Philadelphia, Pennsylvania USA


It is difficult to be specific without inspecting the images, but your comment that "every other photo" is dark makes me wonder if you haven't enabled an exposure "bracketing" feature.  


Bracketing is something we did in film days (take the exposure you think correct, but also take the same image exposing a stop higher and a stop lower).  It's also done with digital cameras today as these can be used for form HDR images (HDR = High Dynamic Range).  Usually three shots are taken but on some cameras allow for more than 3.


The thing is... using full auto mode (A+) usually restricts many advanced features of the camera (to avoid this situation... the notion that some setting might have been accidentally changed and the user does not know how to change it back... using A+ mode typically locks out those settings and just does a simple straight shot.)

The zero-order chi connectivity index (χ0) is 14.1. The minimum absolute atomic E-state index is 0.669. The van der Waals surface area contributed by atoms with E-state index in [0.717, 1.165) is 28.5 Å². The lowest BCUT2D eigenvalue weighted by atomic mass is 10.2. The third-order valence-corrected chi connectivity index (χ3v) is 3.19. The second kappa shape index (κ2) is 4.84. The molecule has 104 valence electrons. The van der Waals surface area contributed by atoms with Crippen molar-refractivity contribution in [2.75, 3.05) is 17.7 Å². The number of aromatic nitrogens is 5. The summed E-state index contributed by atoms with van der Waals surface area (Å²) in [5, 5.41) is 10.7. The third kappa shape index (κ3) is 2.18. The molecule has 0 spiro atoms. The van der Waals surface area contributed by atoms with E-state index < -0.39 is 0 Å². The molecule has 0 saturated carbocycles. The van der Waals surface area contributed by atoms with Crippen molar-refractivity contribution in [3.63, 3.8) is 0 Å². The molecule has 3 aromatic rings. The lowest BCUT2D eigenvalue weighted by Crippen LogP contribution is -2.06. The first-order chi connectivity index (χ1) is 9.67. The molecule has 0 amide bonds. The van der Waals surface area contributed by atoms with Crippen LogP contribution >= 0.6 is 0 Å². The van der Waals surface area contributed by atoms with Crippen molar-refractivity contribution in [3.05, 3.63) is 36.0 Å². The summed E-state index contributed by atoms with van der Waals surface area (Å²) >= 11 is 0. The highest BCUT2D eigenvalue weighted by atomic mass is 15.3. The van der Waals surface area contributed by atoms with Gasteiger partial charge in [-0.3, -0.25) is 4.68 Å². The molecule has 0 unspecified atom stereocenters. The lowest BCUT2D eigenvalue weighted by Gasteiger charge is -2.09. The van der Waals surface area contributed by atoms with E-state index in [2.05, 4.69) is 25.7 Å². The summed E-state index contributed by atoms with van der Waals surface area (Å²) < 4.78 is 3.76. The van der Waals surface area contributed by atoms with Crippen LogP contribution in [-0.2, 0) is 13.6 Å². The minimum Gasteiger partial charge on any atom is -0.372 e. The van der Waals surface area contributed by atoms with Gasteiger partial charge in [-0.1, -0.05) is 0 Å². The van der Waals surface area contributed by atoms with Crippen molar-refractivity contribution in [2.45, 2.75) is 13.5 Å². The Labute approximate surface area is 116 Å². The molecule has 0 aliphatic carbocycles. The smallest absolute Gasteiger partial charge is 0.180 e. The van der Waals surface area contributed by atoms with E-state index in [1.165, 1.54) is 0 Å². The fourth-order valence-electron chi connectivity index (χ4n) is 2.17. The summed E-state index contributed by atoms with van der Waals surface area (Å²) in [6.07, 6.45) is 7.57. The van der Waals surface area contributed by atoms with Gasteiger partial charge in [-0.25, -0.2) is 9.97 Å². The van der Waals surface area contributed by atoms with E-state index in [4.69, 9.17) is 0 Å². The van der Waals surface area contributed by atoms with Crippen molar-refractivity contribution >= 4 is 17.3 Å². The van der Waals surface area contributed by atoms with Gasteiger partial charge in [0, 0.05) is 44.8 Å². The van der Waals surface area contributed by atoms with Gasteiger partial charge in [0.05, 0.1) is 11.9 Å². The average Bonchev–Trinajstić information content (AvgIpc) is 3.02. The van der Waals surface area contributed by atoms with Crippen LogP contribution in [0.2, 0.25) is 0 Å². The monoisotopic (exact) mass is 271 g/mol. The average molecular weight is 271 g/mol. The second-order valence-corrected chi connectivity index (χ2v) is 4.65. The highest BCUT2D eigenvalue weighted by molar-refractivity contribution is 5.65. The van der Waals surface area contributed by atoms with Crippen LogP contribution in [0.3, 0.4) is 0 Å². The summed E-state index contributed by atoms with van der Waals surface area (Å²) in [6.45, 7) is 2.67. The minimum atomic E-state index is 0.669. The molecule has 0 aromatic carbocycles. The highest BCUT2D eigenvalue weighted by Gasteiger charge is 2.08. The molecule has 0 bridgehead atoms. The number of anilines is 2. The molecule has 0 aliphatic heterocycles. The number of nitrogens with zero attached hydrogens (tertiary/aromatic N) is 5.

It would be helpful to see an example of the images ... but with all of the exposure information.  When you upload an image to the Canon community forums, the exposure information (normally embedded within the image) is stripped away.  Some external photo gallery sites leave the information in the image (Flickr strips it from the image, but saves it seperately so that it can still be viewed.)  This would help us understand what your camera was really doing and we might be able to identify why some of the images are underexposed.




Tim Campbell
5D III, 5D IV, 60Da




That said, I have always used the Auto setting on the camera.  Up to 2 weeks ago, this worked perfectly fine.  In the last 2 weeks every other picture is very dark.  The ones that are not dark, are perfect.  So weird.  So dark i can not even use.  However I am 100% sure the flash is going off.